‘Kent has lost its only elite football training and development facility for girls’ – Jess Pegram

Gillingham RTC
Gillingham Regional Talent Club girls at Priestfield Stadium. (Photo courtesy of Gillingham FC)

With fundraising underway to save the teams who played under Gillingham Girls RTC – closed due to the financial effects of the pandemic –  we spoke with 13-year-old player Jess Pegram.

SK: Can you tell us about how you began playing football and teams you’ve been on?

JP: When I was 7 years old my school PE teacher put me forward for trials with Gillingham FC Girls FA Centre of Excellence (now ‘Regional Talent Centre or “RTC”). At the time I was also playing for a grassroots team – Smarden Juniors FC – with boys a year older than me. I have just completed my sixth season with Gillingham FC RTC, as have many of the U-14 squad. I am also pleased to be representing Kent at U-14 level with a number of my RTC team mates.

SK: What are the things you love about playing football and do you have any dislikes?

JP: I love football and being part of a team. The strength and conditioning (S&C) training is tough and has challenged me (especially the lunges, which are particularly gruelling) but I am extremely grateful for the time Harrison (my S&C trainer) has put in to make all of us at the RTC fitter and stronger.

At Gillingham RTC I loved the connection with Gillingham FC, the community spirit and the professionalism from the coaches. Playing for Gillingham has given me so many opportunities – playing at Chelsea and Brighton for example; also in the recent FA RTC tournament at Warwick where we competed with other RTC’s including Stoke City, Birmingham City and Manchester City (who we battled to a 0-0 draw – a highlight for me as a defender!).

I love everything about football, it is my passion; even training in all weathers at Faversham where the wind blows off the North Sea in winter, making it really bleak!

SK: Do you have any favourite famous players and/or role models?

JP: Cori Daniels is one of my role models. She is the U-16s’ Coach at Gillingham RTC and used to play for Arsenal, Charlton and Watford.

Steph Houghton is my favourite professional football player and I proudly followed her and the Lionesses through the World Cup in Nice. There has been such a positive response towards women’s football and it inspired me to chase my dream. The challenge is to continue with this now that Gillingham RTC has closed.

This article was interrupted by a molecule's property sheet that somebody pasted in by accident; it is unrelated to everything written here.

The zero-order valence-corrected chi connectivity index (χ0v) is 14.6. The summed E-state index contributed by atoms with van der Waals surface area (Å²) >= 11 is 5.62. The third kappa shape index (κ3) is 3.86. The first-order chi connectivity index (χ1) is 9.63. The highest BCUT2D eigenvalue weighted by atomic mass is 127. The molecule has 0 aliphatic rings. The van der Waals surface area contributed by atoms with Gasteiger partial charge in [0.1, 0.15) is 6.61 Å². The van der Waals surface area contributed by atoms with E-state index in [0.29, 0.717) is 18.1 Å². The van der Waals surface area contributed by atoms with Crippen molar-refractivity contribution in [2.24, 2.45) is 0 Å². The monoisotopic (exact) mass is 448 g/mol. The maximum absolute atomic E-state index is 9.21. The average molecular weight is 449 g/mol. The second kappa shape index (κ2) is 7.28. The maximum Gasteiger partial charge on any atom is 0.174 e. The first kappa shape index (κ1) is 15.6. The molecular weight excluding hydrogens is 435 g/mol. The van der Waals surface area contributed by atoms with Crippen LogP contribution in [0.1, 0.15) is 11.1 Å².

I loved watching Alex Scott and Arsenal beat Chelsea to win the FA Cup in 2016 at Wembley, which I was fortunate enough to go and watch.

Gillingham Girls at a Centres of Excellence tournament in 2016

SK: How had last season been going for you and your team?

JP: Last season was a big step up from the U-12s and I have enjoyed all the challenges I have had to face. I was playing stronger and older girls. I remember my debut for the U-14s against Millwall, I was shielding the ball out for a goal kick and was pushed flat on my face – welcome to the U-14s!

We all bonded very quickly during pre-season which really helped set us up for the rest of the season. It has definitely been a challenging season but the team has come very far and you can see that in our training and games.

SK: How can our readers help your teams continue?

JP: With Gillingham FC closing its RTC, Kent has lost its only elite football training and development facility for girls. If we have to join an RTC outside of Kent we’ll be travelling a lot more, which will be tough.

We are campaigning via social media #KentRTC2020 for an RTC or equivalent to be set up in Kent for the new season (hopefully by September 2020). We have received amazing messages of support from the wider football community. A parents group has been set up to work with the FA and other outside parties to hopefully find a solution.

We hope She Kicks can spread our message and that your readers can support us in our campaign; perhaps we may even find someone or an organisation who would be prepared to provide sponsorship.

#FAWSL: 2020-21 season to start in September

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